government. they had arrested 16 polish underground people. hopkins tried to get them freed, stalin said, no, we're going to try them, but i'll be lenient. hopkins got the best press he ever got when he returned from that mission in his whole life. everybody said he had done miracles. they got the problems of the u.n. solved. molotov backed off on making his trouble. but they never solved the polish question. on the way back, hopkins expressed his serious reservations about the future with stalin. and he regretted the fact that roosevelt was no longer around. the question was if roosevelt had lived, would anything have been different? roosevelt might have been able, unlike truman, roosevelt wouldn't have gotten backed into a corner or as truman often did and get into these shouting matches with moll to.
roosevelt -- molotov. roosevelt would have never done that. truman had this famous meeting with molotov in which he dismissed him from his office looking very tough. roosevelt would have treated him differently. my guess is, though, that had hopkins lived and had roosevelt -- hopkins died in 1946 early, so he was gone. but had they lived, i suspect it still would have been, it still would have gone that way. it just would have taken longer perhaps. but i don't think had they lived, there would be no cold war. george cannon was in the embassy when hopkins arrived on that last mission in june of 1945. and george cannon said to hopkins before he went in to talk to stalin, he said, socially, don't try to negotiate poland. it's not going to work. just back off, you know?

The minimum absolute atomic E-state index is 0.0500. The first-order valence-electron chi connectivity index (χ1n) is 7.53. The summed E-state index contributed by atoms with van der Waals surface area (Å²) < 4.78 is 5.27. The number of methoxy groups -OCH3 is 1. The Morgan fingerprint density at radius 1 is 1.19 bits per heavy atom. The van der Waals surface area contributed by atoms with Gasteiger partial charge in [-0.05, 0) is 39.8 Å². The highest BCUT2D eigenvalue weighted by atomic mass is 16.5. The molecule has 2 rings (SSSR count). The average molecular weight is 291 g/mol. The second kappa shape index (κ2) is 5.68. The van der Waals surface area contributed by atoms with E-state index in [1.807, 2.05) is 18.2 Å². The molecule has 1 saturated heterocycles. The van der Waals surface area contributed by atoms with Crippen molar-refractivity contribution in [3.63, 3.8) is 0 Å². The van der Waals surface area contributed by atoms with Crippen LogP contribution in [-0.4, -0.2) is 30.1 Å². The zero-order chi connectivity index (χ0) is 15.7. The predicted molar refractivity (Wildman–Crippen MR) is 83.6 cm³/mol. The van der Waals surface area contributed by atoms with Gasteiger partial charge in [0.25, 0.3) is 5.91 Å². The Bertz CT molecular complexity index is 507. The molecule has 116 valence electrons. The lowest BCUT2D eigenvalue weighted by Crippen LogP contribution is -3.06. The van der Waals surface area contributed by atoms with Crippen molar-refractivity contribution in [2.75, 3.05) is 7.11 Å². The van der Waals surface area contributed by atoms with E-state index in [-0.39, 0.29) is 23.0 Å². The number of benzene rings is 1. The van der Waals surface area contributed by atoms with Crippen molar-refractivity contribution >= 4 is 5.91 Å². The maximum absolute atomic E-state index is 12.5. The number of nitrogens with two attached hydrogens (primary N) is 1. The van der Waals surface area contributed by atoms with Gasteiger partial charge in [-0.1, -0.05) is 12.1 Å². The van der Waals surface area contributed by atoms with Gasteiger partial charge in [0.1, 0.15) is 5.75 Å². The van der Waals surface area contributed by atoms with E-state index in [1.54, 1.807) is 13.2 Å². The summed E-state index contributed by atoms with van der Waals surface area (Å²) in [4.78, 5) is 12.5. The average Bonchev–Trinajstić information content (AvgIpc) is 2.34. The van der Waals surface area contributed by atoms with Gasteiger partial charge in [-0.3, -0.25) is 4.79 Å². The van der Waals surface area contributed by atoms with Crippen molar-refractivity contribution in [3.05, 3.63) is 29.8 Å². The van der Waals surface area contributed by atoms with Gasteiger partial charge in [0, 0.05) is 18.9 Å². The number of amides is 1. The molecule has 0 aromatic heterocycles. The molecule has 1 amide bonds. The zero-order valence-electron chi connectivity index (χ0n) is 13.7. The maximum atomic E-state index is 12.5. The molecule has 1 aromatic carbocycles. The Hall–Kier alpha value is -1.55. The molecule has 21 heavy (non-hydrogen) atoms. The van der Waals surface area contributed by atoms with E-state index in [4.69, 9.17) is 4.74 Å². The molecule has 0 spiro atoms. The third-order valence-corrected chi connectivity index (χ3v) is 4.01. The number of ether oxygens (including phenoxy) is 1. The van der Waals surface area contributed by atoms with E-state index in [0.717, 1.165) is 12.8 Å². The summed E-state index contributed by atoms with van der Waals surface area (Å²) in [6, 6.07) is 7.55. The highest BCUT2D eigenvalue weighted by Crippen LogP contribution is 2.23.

you going to -- you're going to pick more trouble for yourself getting embroiled in this whole issue. stalin's not going to do it. and, of course, he was right. so that's the story. >> in the pre-tv era, can you comment? the public saw very little of roosevelt in a wheelchair. can you comment on what impact you think that might have had on the hopkins/roosevelt projection to the american public at that time? >> the fact that he was not shown in a wheelchair? you know, i don't know. yeah. all the newspaper people knew it. the public, you know, knew that he was, that he was not all there, but i don't know. i don't know what effect that would have had on -- had